In restored sound, classic Wilhelm Furtwaengler restorations embrace his Mozart and Haydn.
Wilhelm Furtwaengler conducts First Viennese School = MOZART: The Marriage of Figaro Ov., K. 492; Sym. No. 40 in g, K. 550; HAYDN: Sym. No. 88 in G Major; Sym. No. 94 in G Major, “Surprise” – Vienna Philharmonic Orch./ Berlin Philharmonic Orch./ Wilhelm Furtwaengler – Praga Digitals PRD 350126, 73:18 (9/30/16) [Distr. by Harmonia mundi/PIAS] ****:
In my younger days, with my having read Bruno Walter’s Of Music and Music-Making, I became convinced that anyone – over the age of 50 – who could render Mozart’s 1788 Fortieth Symphony properly had discovered one of the great secrets of the artistic universe. Listening to Praga’s restoration of Wilhelm Furtwaengler’s recording (7-8 December 1948 & 17 February 1949) with the Vienna Philharmonic, I am impressed with the intensity and willful drive of his vision, especially its tragically serene majesty, which moves not at all slowly or lugubriously, but with an urgent, relentless power. The “digression” into f-sharp minor in the course of the first movement provides but one of a number of agogic or harmonic ventures that indicate that below a controlled surface, dark rustlings of Dionysos prevail. The E-flat Major Andante has its own chromatic sojourns, making us realize that Mozart well knew the “heart of darkness” but chose to exalt the Apollinian way of logic and conciliation. An often somber Menuetto in the minor mode hardly consoles us, despite the Trio in G Major and its resonant oboes. The finale finds some solace in sonata-form, but not without the “terror by night” that flutters by, only to be absorbed in a brilliant coda that accepts Him who giveth and taketh away without rancor.
Wilhelm Furtwaengler and the music of Haydn has always struck me as an anomaly, given the conductor’s essentially tragic ethos. The sunny 1787 Symphony No. 88 – first heard by me on 78s with Eugene Ormandy and then committed to heart by Bruno Walter – betokens calm and confidence in every measure. If the first movement Adagio – Allegro celebrates the sonorities of the woodwinds, the noble Andante proffers a broad melody whose nuance elicit powerfully enchanting harmonies from Furtwaengler’s “wife,” the Berlin Philharmonic’s strings and tympani (18-19 June 1950). Real power emerges at the Menuetto – the same austere energy we find in the third movement of Furtwaengler’s third movement of the Mozart Symphony No. 39 – a colossal version of an otherwise charming court dance. The drone figures of the rustic Trio section sound less like a rustic excursion than “death takes a holiday.” What we must admire is the immediate response Furtwaengler gleans from his well-honed ensemble. The usually bubbly Finale: Allegro con spirito – which beams and cavorts via other conductors – here casts a sense of imminent danger, Poe’s line in “The Haunted Palace” about ghostly beings who “laugh but smile no more.” Still, the epic counterpoint between upper and lower strings proves a marvel of both invention and execution.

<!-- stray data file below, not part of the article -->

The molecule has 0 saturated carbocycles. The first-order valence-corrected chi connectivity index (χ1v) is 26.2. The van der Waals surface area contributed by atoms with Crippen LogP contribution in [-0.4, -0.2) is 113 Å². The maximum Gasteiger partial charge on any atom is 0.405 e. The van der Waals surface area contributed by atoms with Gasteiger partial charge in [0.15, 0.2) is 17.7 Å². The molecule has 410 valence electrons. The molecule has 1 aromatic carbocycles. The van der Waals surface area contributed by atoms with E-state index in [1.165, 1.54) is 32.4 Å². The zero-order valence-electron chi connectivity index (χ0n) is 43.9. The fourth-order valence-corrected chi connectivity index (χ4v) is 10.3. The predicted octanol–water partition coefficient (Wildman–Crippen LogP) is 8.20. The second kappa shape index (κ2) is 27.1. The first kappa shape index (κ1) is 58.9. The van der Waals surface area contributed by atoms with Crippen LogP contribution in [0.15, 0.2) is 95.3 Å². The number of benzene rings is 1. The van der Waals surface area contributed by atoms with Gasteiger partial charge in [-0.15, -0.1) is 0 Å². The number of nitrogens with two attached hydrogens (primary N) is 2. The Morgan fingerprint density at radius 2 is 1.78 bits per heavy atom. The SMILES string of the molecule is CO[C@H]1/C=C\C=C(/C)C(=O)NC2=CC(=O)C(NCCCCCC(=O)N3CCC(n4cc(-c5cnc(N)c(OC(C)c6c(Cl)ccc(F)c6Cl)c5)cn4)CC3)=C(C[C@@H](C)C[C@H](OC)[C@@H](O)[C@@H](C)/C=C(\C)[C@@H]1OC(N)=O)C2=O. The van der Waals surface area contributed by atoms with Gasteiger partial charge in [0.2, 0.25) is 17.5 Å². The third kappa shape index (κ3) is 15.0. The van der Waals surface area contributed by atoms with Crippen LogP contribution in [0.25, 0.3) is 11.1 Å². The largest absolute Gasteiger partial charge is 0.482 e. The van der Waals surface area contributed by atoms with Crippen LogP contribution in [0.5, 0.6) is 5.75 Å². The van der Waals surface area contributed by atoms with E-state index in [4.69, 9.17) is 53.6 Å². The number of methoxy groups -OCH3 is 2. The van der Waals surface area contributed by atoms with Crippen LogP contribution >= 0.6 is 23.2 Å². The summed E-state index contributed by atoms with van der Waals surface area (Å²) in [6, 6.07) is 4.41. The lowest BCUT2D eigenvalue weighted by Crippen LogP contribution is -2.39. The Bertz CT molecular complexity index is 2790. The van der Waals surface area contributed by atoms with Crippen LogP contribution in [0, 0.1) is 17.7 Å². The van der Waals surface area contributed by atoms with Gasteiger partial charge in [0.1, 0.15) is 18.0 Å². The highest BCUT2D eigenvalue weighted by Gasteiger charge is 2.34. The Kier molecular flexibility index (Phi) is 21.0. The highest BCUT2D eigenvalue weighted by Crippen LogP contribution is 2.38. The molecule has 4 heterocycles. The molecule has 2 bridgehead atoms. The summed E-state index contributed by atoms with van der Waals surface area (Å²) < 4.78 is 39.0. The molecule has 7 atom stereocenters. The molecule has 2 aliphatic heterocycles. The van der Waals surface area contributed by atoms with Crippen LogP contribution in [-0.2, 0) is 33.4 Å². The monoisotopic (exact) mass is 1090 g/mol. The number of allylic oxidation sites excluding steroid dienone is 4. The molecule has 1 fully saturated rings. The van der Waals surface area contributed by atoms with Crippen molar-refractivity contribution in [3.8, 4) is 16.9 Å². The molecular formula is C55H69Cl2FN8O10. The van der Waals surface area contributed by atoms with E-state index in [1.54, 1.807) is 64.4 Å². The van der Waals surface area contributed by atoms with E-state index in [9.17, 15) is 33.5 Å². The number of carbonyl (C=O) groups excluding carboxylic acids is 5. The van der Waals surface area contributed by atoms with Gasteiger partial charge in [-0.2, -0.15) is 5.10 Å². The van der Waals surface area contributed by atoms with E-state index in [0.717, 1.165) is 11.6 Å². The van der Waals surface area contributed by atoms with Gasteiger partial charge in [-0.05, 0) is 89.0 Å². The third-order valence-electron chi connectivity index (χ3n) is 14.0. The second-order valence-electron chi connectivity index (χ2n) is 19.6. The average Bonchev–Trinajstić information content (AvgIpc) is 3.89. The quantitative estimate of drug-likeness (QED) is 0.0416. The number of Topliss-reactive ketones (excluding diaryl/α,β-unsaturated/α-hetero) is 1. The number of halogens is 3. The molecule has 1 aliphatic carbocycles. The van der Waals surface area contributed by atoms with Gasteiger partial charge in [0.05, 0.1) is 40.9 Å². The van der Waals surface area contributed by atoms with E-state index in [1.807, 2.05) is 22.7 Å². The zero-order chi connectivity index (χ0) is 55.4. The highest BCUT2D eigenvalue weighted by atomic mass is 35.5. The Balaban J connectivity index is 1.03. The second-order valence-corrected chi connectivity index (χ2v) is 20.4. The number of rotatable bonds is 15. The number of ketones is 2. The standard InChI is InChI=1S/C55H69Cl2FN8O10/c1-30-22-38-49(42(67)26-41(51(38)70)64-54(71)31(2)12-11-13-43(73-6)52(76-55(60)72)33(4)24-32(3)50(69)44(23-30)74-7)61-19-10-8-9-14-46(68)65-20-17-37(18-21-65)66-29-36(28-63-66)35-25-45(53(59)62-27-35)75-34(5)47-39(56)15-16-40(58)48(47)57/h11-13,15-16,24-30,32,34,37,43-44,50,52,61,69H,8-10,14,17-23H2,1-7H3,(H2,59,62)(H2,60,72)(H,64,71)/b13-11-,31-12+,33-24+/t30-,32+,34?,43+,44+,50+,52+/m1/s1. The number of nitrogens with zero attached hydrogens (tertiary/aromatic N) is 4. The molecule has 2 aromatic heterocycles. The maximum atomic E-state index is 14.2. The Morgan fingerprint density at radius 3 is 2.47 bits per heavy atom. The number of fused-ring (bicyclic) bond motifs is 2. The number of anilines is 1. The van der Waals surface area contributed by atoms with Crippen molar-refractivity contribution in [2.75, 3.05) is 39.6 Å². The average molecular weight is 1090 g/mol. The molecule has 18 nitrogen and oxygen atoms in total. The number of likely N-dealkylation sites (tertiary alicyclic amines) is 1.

If Haydn’s music possesses mystical possibilities, certainly Furtwaengler is the conductor to reveal them. His recording (11-12 & 17 January 1951) of the Symphony No. 94 in G Major with his “mistress” Vienna Philharmonic gives us opening chords in an Adagio of eerie power. The succeeding Vivace utters equally fervent and jarring passing dissonances below a well-oiled surface. Furtwaengler’s tempos are not polite, and he urges the syncopations with singular agility. The recapitulation extends rather than merely “repeats” the thematic material. A stately dignity informs the famous second movement Andante, with its sudden forte from the whole orchestra. Furtwaengler’s rendition of this alternately sweetly decorative movement and stormy music instantiates the Viennese style itself. The verve and upward power of the Mannheim figures will raise envy in any conductor’s notion of orchestral response, both in the woodwinds and the trumpets. What follows, the Menuetto – Allegro molto – takes the form of jaunty and aggressive dash of Viennese color. The delightful Trio adds the color of the bassoon to the inventive mix. The Finale: Allegro di molto revels in spectacular feats and lifts, an acrobat of color for a virtuoso ensemble. This music does laugh as well as smile, without any trace of tragic irony.
The “dessert” of this disc has come first: we have from the Salzburg Festival Furtwaengler’s 7 August 1953 reading of Mozart’s Overture to The Marriage of Figaro, darkly aggressive to be sure, but explosive in a fevered way that compels re-hearing. If Mozart wanted Jupiter to attend the nuptials, he had Furtwaengler send him an invitation.